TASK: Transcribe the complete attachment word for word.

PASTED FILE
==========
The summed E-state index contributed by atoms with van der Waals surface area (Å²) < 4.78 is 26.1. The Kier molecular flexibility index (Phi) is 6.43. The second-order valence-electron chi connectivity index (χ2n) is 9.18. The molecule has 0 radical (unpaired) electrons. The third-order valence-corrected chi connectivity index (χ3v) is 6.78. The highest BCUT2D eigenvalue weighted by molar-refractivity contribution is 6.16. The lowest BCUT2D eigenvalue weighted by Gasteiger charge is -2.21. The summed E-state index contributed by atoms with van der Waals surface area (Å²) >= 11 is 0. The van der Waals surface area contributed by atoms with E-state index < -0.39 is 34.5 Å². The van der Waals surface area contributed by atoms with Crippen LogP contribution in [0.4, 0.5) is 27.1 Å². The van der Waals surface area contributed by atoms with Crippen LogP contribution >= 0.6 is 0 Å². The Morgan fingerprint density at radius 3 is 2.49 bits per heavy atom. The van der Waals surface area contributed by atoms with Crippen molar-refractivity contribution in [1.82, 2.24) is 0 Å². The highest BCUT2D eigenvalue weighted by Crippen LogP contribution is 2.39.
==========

The summed E-state index contributed by atoms with van der Waals surface area (Å²) < 4.78 is 26.1. The Kier molecular flexibility index (Phi) is 6.43. The second-order valence-electron chi connectivity index (χ2n) is 9.18. The molecule has 0 radical (unpaired) electrons. The third-order valence-corrected chi connectivity index (χ3v) is 6.78. The highest BCUT2D eigenvalue weighted by molar-refractivity contribution is 6.16. The lowest BCUT2D eigenvalue weighted by Gasteiger charge is -2.21. The summed E-state index contributed by atoms with van der Waals surface area (Å²) >= 11 is 0. The van der Waals surface area contributed by atoms with E-state index < -0.39 is 34.5 Å². The van der Waals surface area contributed by atoms with Crippen LogP contribution in [0.4, 0.5) is 27.1 Å². The van der Waals surface area contributed by atoms with Crippen LogP contribution >= 0.6 is 0 Å². The Morgan fingerprint density at radius 3 is 2.49 bits per heavy atom. The van der Waals surface area contributed by atoms with Crippen molar-refractivity contribution in [1.82, 2.24) is 0 Å². The highest BCUT2D eigenvalue weighted by Crippen LogP contribution is 2.39.